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had more than 2.5 inches of rain since Tuesday, so our field has
good surface moisture. It is recovering from last Saturday nightís
plants in the marked area are starting to recover from the hail
damage. Iíve noticed in this row and other areas of the field
that plants that werenít developed as well were damaged more by
the hail than plants that had at least two trifoliolate leaves.
Letís look at a couple plants in the row.
first plant had its first trifoliolate leaf and growing point
destroyed by the hail. So, there arenít going to be any new
leaves above the second trifoliolate that we can see here. This
plant is going to survive, but where are any new leaves going to
come from? If you look in the axil of the nearest unifoliolate
leaf you can see ( in the shadow) a new leaf starting to grow.
Thatís where the new leaves are going to come from.
second plant is recovering nicely. It didnít have the growing
point knocked off so it will continue to develop trifoliolate
leaves from the main stem. The third trifoliolate leaf has
unfolded. On the right side, you can see a new leaf growing in the
axil of the first trifoliolate (thereís only a bare stem or
petiole remaining). That will become a branch and the plant will
appear tree-like with different branches or forks. Youíll see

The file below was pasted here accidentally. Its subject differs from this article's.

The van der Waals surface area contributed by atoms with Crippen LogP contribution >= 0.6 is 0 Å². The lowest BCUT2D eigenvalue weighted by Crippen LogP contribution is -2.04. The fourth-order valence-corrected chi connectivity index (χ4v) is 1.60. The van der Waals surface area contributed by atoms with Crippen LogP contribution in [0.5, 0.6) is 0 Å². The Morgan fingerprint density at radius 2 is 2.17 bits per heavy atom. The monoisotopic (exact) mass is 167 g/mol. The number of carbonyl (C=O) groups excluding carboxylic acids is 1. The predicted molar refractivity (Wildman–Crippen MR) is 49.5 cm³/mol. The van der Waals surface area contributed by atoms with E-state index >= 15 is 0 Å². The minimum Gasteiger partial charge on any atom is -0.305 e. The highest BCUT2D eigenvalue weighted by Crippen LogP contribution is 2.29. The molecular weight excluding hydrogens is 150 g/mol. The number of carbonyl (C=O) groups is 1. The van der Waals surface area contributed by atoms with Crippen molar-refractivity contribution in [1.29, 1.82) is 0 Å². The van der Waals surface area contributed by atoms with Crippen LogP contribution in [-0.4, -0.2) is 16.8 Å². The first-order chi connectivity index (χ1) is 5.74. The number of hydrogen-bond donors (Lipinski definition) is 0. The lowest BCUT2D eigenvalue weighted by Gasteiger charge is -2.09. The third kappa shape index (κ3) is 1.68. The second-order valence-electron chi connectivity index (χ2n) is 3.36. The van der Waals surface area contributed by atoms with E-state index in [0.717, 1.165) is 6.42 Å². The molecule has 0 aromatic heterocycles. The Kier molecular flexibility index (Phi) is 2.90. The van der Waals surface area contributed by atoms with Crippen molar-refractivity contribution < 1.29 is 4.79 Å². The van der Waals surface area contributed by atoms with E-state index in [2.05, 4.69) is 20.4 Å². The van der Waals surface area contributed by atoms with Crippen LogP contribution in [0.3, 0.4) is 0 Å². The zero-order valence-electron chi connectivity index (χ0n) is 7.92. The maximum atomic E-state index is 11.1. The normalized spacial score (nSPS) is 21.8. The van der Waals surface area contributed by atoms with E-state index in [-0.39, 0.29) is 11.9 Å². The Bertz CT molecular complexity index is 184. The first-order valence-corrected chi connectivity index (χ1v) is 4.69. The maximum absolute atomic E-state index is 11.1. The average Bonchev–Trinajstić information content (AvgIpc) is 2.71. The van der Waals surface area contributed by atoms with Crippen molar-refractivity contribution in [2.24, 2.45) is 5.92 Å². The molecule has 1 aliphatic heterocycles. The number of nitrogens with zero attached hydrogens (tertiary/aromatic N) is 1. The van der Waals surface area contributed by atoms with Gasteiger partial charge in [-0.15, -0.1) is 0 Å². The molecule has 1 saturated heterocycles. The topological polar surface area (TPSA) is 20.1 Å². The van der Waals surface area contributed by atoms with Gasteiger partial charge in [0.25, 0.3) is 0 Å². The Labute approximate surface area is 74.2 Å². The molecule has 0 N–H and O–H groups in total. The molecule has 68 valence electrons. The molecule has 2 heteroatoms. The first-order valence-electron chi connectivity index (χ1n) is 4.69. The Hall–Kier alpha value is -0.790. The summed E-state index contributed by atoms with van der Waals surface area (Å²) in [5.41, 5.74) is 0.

what I mean later.
donít know if this is the same plant we looked at earlier in the
week, but it is a good example of how a hail-damaged soybean plant
recovers. Leaves are starting to grow in the unifoliolate leavesí
axils. This plant is going to make it, but it will develop slower.
look at some soybean roots. This is a good root system. These
roots are well-branched and growing downward. Thereís no
evidence of soil compaction, which would restrict the downward
growth of the roots. There are some round structures attached to
the roots. Do you see them? These are called nodules and they
contain bacteria. Donít worry these are good bacteria! They are
beneficial to the plant because they utilize atmospheric nitrogen
and convert the nitrogen to a form that the plant can use. The
soybean plant provides nutrients to the bacteria.
look closer at these nodules. The nodule on the left has been
sliced open and you can see a pinkish color. This is an indication
that this nodule is actively "fixing" nitrogen for the
plant. If you think about this arrangement between the plant and
bacteria, itís a good deal for both. In simplified terms, the
bacteria have free "room and board" and the plant gets
free nitrogen. This saves on fertilizer costs for farmers as well.
Soybean is not the only legume crop that has this interesting
relationship with bacteria. Other legume crops, such as alfalfa,
red clover, and peanuts also benefit.